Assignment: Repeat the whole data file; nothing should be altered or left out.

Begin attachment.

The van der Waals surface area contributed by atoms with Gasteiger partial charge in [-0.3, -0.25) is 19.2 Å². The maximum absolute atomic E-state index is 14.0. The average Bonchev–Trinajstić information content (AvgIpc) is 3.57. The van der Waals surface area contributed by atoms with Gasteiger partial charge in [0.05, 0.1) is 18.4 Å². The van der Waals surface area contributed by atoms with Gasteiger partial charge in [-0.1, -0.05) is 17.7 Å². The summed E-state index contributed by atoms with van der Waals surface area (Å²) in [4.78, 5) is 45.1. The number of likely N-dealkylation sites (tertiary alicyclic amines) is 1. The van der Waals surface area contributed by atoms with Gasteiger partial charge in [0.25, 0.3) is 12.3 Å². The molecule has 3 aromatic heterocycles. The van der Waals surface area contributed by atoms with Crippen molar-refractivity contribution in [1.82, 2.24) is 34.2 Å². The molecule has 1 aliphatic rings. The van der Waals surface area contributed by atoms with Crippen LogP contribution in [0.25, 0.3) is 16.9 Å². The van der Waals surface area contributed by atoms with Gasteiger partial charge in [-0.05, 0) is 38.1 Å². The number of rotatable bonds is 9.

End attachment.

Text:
The van der Waals surface area contributed by atoms with Gasteiger partial charge in [-0.3, -0.25) is 19.2 Å². The maximum absolute atomic E-state index is 14.0. The average Bonchev–Trinajstić information content (AvgIpc) is 3.57. The van der Waals surface area contributed by atoms with Gasteiger partial charge in [0.05, 0.1) is 18.4 Å². The van der Waals surface area contributed by atoms with Gasteiger partial charge in [-0.1, -0.05) is 17.7 Å². The summed E-state index contributed by atoms with van der Waals surface area (Å²) in [4.78, 5) is 45.1. The number of likely N-dealkylation sites (tertiary alicyclic amines) is 1. The van der Waals surface area contributed by atoms with Gasteiger partial charge in [0.25, 0.3) is 12.3 Å². The molecule has 3 aromatic heterocycles. The van der Waals surface area contributed by atoms with Crippen molar-refractivity contribution in [1.82, 2.24) is 34.2 Å². The molecule has 1 aliphatic rings. The van der Waals surface area contributed by atoms with Crippen LogP contribution in [0.25, 0.3) is 16.9 Å². The van der Waals surface area contributed by atoms with Gasteiger partial charge in [-0.05, 0) is 38.1 Å². The number of rotatable bonds is 9.